No, the method is not correct at all (if you wish to duplicate manufacturer's specifications). There are two ways. Apply a 1 kHz sine wave current to the battery. Measure V and I at 1kHZ to calculate R. The current should be small, but large enough to get a useable reading on your oscilloscope. Use AC coupling so you can see mV readings. Use a sense resistor on the low side of the battery to measure current.
The second way is to apply a low-duty cycle step current load. Measure the instantaneous voltage drop at the moment the step load turns on (you need an oscilloscope to do this). The load could be, say, C/10 or C/5. I usually do this with a function generator, a resistor, and a FET. The function generator turns the FET on. The resistor is attached so when the FET turns on, it becomes a load current to the battery. The resistance is calculated using V/I = R, where V is the voltage change, and I is the step load current value.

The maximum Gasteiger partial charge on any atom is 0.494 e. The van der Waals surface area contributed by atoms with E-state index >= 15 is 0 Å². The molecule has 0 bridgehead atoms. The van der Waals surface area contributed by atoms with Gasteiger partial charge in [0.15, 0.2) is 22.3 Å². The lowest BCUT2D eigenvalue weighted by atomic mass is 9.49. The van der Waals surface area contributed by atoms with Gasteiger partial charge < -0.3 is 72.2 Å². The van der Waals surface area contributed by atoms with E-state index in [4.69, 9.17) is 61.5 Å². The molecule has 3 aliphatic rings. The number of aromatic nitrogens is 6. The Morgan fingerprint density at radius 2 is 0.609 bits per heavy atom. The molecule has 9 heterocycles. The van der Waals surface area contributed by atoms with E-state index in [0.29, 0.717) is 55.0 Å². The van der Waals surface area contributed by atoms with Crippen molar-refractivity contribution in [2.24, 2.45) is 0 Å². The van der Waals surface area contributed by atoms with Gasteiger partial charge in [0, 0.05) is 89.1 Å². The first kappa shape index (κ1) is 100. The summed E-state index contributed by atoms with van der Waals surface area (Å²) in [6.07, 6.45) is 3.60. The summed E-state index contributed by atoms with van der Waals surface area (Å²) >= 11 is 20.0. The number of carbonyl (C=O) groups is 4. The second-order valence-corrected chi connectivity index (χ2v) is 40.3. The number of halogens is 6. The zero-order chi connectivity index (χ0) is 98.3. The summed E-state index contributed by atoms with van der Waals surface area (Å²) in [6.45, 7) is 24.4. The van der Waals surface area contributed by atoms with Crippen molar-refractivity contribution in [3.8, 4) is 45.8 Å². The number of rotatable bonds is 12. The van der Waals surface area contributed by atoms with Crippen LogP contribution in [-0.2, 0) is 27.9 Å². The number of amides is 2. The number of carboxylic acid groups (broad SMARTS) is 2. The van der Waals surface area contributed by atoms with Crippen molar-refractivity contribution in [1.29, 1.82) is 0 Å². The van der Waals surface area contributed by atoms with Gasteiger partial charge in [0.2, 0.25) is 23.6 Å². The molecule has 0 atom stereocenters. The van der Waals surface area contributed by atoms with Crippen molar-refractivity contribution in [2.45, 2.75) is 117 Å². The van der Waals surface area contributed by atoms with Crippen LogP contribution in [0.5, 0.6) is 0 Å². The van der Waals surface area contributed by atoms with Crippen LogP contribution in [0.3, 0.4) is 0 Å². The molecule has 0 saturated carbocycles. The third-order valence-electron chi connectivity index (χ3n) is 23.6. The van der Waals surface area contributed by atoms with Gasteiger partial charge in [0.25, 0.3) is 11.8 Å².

If you measure the load voltage and no-load voltage with a slow instrument such as a battery analyzer, you will be measuring load droop caused by chemical rate effects at the anode and cathode. I guess this number could be meaningful, but it is not how the manufacturer measures internal resistance.